Sebastian Vettel may have made mistakes this season, but his manner following Sunday’s Mexican Grand Prix wasn’t one of them.
Apart from prioritising the need to personally congratulate Lewis Hamilton instead of completing a post-race interview with David Coulthard, Vettel also took the trouble to visit the Mercedes boffins and shake each one by the hand. As Seb knows only too well, it’s not just the driver but a combined and meticulously organised group effort that wins championships even though Vettel will probably reflect that his part in Ferrari’s failure was greater than that of his team.
The downside of doing everything possible to score maximum points on Sunday was the subsequent visit to the media centre, as required of the top three finishers, and having to answer painful questions about the realisation that his championship challenge was over, 19 races and 31 weeks after it had started in Melbourne.
His simple answer “It’s a horrible moment” needed little elaboration. But Vettel went on to describe how that moment, with agonising analysis, expands into the days, weeks and months of planning, testing and racing from the moment one championship is lost and the focus becomes even more intense as it switches to winning the next one. Then, suddenly and publically, it’s gone and the process has to start all over again.
Without wishing to downplay his excruciating mistake at Hockenheim when 33 points (net) slithered across the gravel and into the barrier, Vettel said Singapore was a defining moment. Following on from the disappointment of Monza, Marina Bay was where Ferrari began to lose their way for a crucial three races.
It was also, he might have added (but didn’t), the scene of his rival’s most outstanding performance in 2018. Hamilton’s pole position that evening was nothing short of sensational; a lap of such precision carried by a form of otherworldly speed in the manner of his hero, Ayrton Senna, at Monaco in 1988. If this 96 seconds of jaw-dropping perfection went beyond even the high expectation of Lewis’s most ardent supporters in the Mercedes garage, it must have quietly destroyed Seb and a team already beginning to rock onto the back foot.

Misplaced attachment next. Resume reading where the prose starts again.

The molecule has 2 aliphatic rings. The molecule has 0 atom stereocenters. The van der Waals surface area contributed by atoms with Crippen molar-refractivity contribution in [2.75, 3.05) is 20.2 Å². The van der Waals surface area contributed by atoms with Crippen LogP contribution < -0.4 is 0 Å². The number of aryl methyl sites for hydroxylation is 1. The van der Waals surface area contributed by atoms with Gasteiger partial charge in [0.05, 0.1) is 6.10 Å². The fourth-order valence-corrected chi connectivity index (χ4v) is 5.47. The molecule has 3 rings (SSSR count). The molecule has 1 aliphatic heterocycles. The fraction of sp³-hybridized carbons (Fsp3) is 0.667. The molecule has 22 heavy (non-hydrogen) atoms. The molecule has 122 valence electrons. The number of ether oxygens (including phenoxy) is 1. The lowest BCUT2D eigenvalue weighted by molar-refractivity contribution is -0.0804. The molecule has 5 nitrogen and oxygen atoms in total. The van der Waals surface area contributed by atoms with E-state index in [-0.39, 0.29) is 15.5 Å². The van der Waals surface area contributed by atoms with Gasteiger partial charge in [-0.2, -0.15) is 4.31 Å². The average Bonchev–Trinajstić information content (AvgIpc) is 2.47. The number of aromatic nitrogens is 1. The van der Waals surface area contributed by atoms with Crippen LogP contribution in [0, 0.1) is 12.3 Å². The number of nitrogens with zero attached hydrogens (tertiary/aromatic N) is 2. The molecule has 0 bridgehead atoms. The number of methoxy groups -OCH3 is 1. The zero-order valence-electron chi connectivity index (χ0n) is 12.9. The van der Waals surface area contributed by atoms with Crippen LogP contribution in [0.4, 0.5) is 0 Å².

Inevitably, Hamilton has his critics but even the most zealous would be hard pressed to point to a serious mistake during more than 5,500 kms of racing so far. Consistency may have racked up points in a manner that wins championships – helped occasionally by his rival’s mistakes (Baku, Paul Ricard, Hockenheim) and a wet track at the right moment (qualifying in Hungary) – but Hamilton also remained calm when the going got tough. He and Mercedes did the best all-round job even though Ferrari had the marginally better car for at least half of the races, albeit determined by the blink of an eye over a single lap.
Recalling their brief but sporting moment together in parc fermé on Sunday, Vettel said he had asked Hamilton to "keep pushing for next year. I need him at his best to fight him again."
That touches on an interesting question. Winning five titles is a mammoth achievement and it’s reasonable to wonder if Hamilton will be able to, or interested in digging deep and enduring yet another season of relentless pressure. But having reached five – an achievement that even Lewis would have thought unlikely 10 years ago next weekend when he scraped home to his first in Brazil – there must be a temptation to go for seven, a target that Michael Schumacher seemed to have pushed beyond the reach of any driver, no matter how brilliant.
Another challenge beckons in the short term. Hamilton has failed to win a race following the acquisition of any of his previous titles before the season’s end. It’s a slim hope for Vettel as he tries to help bring the Constructors’ Championship back to Maranello for the first time since 2008. That would be some consolation for Ferrari and give the Mercedes crew an opportunity to return Seb’s gracious act.